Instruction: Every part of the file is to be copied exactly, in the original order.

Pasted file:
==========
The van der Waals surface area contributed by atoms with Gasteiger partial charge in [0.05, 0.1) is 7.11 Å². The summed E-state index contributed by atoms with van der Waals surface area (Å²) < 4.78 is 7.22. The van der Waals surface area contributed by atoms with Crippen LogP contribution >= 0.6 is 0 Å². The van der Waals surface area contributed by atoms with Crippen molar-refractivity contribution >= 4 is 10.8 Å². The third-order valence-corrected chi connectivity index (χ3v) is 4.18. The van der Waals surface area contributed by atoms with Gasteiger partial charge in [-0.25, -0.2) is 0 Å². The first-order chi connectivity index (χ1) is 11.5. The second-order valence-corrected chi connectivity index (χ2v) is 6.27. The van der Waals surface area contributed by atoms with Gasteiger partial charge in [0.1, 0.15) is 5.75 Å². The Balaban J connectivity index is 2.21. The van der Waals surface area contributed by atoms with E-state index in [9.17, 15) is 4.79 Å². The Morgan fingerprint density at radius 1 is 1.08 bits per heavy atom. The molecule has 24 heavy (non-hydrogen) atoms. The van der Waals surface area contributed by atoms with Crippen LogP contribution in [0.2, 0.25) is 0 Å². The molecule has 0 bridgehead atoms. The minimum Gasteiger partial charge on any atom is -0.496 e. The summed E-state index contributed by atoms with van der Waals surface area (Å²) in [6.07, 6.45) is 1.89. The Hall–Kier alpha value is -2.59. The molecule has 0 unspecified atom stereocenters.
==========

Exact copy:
The van der Waals surface area contributed by atoms with Gasteiger partial charge in [0.05, 0.1) is 7.11 Å². The summed E-state index contributed by atoms with van der Waals surface area (Å²) < 4.78 is 7.22. The van der Waals surface area contributed by atoms with Crippen LogP contribution >= 0.6 is 0 Å². The van der Waals surface area contributed by atoms with Crippen molar-refractivity contribution >= 4 is 10.8 Å². The third-order valence-corrected chi connectivity index (χ3v) is 4.18. The van der Waals surface area contributed by atoms with Gasteiger partial charge in [-0.25, -0.2) is 0 Å². The first-order chi connectivity index (χ1) is 11.5. The second-order valence-corrected chi connectivity index (χ2v) is 6.27. The van der Waals surface area contributed by atoms with Gasteiger partial charge in [0.1, 0.15) is 5.75 Å². The Balaban J connectivity index is 2.21. The van der Waals surface area contributed by atoms with E-state index in [9.17, 15) is 4.79 Å². The Morgan fingerprint density at radius 1 is 1.08 bits per heavy atom. The molecule has 24 heavy (non-hydrogen) atoms. The van der Waals surface area contributed by atoms with Crippen LogP contribution in [0.2, 0.25) is 0 Å². The molecule has 0 bridgehead atoms. The minimum Gasteiger partial charge on any atom is -0.496 e. The summed E-state index contributed by atoms with van der Waals surface area (Å²) in [6.07, 6.45) is 1.89. The Hall–Kier alpha value is -2.59. The molecule has 0 unspecified atom stereocenters.